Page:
• Intro #
  • Background #
  • Lessons #
    • Communicate needs and progress #
    • Don't demand too much from yourself #
    • Know what you want #
  • Conclusion #

Intro #

A year has passed since my last post on this blog. For a while, I didn't have anything new to discuss as I wasn't actively working on any new or exciting projects. However, at the end of January 2023 I began working at a small startup as a Junior Frontend Developer. It was, due to a number of reasons I will not delve into, a shortlived experience with me leaving the job near the end of April. Since it was my first ever tech job, I want to discuss my experience and the lessons I learned.

Background #

The company I worked at is called Intelligence22, a small data-management startup which hosts its own data-management platform to measure business and performance metrics for its numerous clients. The dev team at the time consisted of five people, myself included: two backend developers, two data engineers, and myself. I was hired as the sole frontend developer (despite having no prior experience!).

I had a number of tasks to perform which ranged from making the data platform responsive on all devices, wireframing and developing UI components, and fixing bugs. The frontend consisted of a mixture of Vue, HTML, and Blade files. Having no prior experience with Vue, I spent a couple weeks training and familiarising myself with it before I began actively contributing to the team. Given that I had prior React experience, it didn't take too long before I was using Vue in my daily tasks.

Overall, despite the fact that it was a short stint, I would describe it as a positive learning experience -- most notably, I gained self-confidence as a developer. I proved to myself that, as a self-taught developer used to working alone, I am capable of handling my own tasks while still working as part of a team. In addition, I left having gained a better understanding of the sort of demands placed on a developer in the corporate world.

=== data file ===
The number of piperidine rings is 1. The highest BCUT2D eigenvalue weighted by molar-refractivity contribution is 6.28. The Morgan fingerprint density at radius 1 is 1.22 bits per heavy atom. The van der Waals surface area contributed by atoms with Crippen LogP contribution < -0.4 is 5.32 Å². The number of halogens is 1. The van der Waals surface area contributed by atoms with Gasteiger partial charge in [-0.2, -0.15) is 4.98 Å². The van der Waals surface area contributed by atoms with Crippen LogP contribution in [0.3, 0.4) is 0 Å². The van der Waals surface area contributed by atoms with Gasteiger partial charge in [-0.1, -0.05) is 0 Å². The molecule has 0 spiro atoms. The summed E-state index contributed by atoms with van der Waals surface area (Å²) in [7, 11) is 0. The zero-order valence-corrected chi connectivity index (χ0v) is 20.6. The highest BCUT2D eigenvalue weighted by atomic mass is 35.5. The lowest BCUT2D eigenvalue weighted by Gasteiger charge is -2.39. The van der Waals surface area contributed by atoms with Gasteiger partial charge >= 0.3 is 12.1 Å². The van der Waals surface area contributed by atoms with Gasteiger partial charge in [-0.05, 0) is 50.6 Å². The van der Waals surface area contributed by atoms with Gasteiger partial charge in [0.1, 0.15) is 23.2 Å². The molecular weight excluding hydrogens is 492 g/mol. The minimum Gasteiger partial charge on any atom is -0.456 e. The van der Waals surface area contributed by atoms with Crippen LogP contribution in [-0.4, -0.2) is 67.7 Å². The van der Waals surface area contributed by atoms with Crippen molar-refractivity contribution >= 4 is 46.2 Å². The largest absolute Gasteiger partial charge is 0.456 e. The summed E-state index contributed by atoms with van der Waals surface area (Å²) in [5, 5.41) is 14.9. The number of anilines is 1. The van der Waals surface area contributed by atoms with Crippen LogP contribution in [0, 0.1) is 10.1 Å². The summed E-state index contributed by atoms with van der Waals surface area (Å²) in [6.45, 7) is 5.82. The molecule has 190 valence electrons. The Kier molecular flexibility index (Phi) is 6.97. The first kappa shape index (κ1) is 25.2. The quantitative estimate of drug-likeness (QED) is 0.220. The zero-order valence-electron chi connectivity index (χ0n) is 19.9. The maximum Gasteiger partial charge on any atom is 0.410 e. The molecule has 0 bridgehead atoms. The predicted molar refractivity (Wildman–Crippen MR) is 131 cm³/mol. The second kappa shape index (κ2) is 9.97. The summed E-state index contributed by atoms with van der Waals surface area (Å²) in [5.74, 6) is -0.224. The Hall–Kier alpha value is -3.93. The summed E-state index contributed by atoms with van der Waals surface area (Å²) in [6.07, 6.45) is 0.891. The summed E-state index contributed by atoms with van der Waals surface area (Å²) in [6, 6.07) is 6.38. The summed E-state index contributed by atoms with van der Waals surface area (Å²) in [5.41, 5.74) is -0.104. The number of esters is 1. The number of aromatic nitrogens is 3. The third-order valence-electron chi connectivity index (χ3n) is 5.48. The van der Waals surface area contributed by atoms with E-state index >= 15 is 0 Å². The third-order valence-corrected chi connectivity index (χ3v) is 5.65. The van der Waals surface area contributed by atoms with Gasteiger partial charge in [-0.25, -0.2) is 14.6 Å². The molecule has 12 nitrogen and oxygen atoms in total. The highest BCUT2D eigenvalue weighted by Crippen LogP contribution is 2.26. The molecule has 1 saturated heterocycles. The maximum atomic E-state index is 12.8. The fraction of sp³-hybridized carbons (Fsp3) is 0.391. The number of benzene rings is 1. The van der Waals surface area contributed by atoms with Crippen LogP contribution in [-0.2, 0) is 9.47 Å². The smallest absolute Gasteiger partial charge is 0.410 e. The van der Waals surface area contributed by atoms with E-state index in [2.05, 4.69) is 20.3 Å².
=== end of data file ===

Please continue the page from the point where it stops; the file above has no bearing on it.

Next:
Lessons #

Communicate needs and progress #

This probably goes without saying, but it is something which I only began practising a few weeks after I began developing Vue components and making changes to the UI. As a self-taught developer, I was used to working independently, which meant that I was getting my tasks done but I wasn't necessarily communicating how I was getting along. It was after a meeting with the project manager that I began documenting my daily tasks, my progress, any issues I was having, and when I expected to complete them. Not only did this help my colleagues, it also helped me manage my tasks better and plan my time more effectively.

Don't demand too much from yourself #

As mentioned earlier, this was my first job working as a developer. As a result, I subconsciously placed unneeded pressure on myself. I expected myself to power through the Vue training as quickly as I could so that I could begin contributing sooner. Also, despite reassurance from colleagues that my work was of a good quality, I still had nagging doubts. However, looking back on it, I realise that I was doing just fine. If I could go back, I would tell myself to relax a little because the learning process is a slow one and there will always be things you don't know.

Know what you want #

This is something which I could only learn after having gained some experience in the field. Prior to accepting the job at Intelligence22, I was happy to accept whatever offer came my way. I didn't give much thought to whether I would like to work in a startup or an established company. However, after my experience in my first frontend role, I now have greater clarity with regards to what I expect from my next workplace. For example, I am decided that I will only work for an established company with a sizeable dev team, or at least one which has a senior frontend developer whom I can learn and benefit from. At this moment in my journey, it is not beneficial nor sensible for me to accept a job role where I am the sole frontend developer of a company -- the pressure is not something I am willing to shoulder the burden of nor is such a job role conducive to my growth as a developer.

Conclusion #

Overall, it was a positive first experience working as a junior frontend developer. I left the role not just with greater experience and confidence as a developer but also as a professional. I know what to expect from future job roles and I also know what expectations I have. I can confidently acknowledge that I am better prepared for future frontend developer roles now than I was prior to this experience.